What are some things to know before Visiting Rome?

There are lots of pitfalls to be avoided and things to be aware of before visiting Rome. I will give some hints and tips below so you can be properly equipped for your visit to the Italian capital.

I have travelled extensively throughout Rome over two decades, with my most recent visit being in September 2022. Rome is a big city, so it will help to know where all the attractions are and how to get to them. You may want to read my other Italy posts before your trip.

Hazel's Travels - Rome Fountains Yellow Scarf

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1 . Don’t Buy Water When Visiting Rome

You don’t ever need to buy water when visiting Rome. There are free drinking water fountains (called nasoni) all around the city, and you can fill your water bottle from these. The water is clean and fresh. There are sometimes queues at the fountains, but they don’t last long.

Nasoni drinking water fountain in Rome, Italy. with brown brick wall in the background.
Typical antique public drinking fountain on the streets of Rome

There are some rules to observe when using the nasoni: never put your lips to the spout (instead fill a bottle or drink from your hands) and don’t put your head under the water. I recommend a foldable water bottle like this one or this one.

Don’t get confused with the Trevi Fountain and other public fountain attractions. These are water features, not drinking fountains, and if you try to drink from them you could be arrested or fined.

2. Be Prepared for persistent street sellers

It is illegal to sell things on the streets in Rome. However this doesn’t stop the street sellers trying to sell you stuff, especially near tourist attractions like St Peter’s Square and the Colosseum.

Trading tray on the streets of Rome with shawls and hats for sale.
Trading tray on the streets of Rome with shawls and hats from the heat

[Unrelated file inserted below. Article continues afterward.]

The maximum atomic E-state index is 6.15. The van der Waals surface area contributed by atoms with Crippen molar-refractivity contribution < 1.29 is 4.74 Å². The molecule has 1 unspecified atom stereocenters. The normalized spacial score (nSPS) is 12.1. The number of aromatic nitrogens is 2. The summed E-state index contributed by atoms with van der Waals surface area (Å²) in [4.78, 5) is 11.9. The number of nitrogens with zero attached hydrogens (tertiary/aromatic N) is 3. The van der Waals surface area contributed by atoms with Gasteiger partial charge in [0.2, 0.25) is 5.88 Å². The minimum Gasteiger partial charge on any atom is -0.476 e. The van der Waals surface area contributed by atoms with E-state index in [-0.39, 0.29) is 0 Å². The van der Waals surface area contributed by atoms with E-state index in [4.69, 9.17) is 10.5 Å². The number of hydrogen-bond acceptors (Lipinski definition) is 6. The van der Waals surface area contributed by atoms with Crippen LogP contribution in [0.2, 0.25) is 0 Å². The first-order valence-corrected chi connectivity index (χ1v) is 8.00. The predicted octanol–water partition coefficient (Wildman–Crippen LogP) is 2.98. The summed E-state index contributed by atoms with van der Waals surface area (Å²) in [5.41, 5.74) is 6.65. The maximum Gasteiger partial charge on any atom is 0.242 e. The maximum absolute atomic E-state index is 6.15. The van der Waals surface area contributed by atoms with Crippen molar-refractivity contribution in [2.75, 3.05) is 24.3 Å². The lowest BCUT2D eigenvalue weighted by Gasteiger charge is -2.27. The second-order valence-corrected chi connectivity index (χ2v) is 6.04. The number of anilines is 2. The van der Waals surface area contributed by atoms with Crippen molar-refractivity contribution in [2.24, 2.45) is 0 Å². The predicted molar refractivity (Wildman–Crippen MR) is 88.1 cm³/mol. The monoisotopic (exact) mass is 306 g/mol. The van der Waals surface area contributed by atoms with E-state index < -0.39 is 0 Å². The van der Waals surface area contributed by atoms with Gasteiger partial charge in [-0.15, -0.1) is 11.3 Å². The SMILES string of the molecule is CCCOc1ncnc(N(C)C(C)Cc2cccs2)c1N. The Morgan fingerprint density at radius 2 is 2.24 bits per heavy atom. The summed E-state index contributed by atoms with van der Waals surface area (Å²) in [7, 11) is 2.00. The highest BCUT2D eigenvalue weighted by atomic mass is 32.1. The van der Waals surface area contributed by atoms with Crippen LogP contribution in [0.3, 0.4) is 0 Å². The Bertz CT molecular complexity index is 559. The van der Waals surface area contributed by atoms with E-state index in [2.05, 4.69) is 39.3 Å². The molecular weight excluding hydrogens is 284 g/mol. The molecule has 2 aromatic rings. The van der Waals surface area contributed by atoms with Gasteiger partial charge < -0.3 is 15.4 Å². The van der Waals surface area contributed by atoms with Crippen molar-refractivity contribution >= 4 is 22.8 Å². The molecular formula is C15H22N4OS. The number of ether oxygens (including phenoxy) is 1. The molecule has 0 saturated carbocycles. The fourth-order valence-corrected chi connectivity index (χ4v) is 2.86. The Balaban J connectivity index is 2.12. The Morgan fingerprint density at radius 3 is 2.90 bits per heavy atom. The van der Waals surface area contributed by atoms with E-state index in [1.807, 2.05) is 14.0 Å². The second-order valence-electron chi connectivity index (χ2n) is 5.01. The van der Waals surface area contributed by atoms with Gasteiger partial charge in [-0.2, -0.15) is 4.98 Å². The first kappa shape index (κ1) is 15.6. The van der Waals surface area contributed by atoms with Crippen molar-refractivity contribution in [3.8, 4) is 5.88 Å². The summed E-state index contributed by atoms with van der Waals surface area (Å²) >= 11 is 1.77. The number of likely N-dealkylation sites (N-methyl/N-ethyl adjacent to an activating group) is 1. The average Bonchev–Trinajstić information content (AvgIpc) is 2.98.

You can be fined for buying things from these unauthorised sellers, so don’t entertain them.

Be especially wary of the bottled water they sell. The locals say they don’t know where the water is from and it could be dangerous. There should be no need for you to buy water anyway, due to the nasoni fountains as mentioned above.

3. Dress modestly for the Vatican & churches

If you are visiting Rome, in particular the Vatican, the Basilica, the Sistine Chapel or any church, you must have your shoulders and knees covered. I recommend taking a light scarf like this one to cover up when required. This is also another reason the street sellers will approach you – they are trying to sell you a sarong to wrap around your waist and cover your knees. If you are wearing shorts you will get approached more than others, as the sellers will assume you are in need of one.

Front view of the Basilica of Saint Peter (San Pietro) in Vatican City
Front view of the Basilica of Saint Peter (San Pietro) in Vatican City

4. Beware of pickpockets when visiting Rome

Rome is unfortunately one of the pickpocketing capitals of the world. Be very careful with your belongings. Leave valuables at home, keep hold of your bags and resist looking down at your valuables. One way pickpockets operate is by watching you read a warning sign about pickpockets, then instinctively glance down or check your pocket. You have now told them exactly which pocket your phone and money is in!

Backpacks are especially vulnerable, and so is anyone standing near an ATM. You may want to consider an anti-theft sling bag or an anti-theft backpack. You can keep your bank cards safe by storing them in an RFID blocking pouch or an RFID travel wallet.

Be careful on buses, there are pickpockets who work the buses all day long (the 64 Vatican bus is well known for this).

If you do fall victim to pickpocketing when visiting Rome, report it in the nearest Carabinieri (police) station. You can also call the emergency Carabinieri number on 112.

5. Know When To Visit The Vatican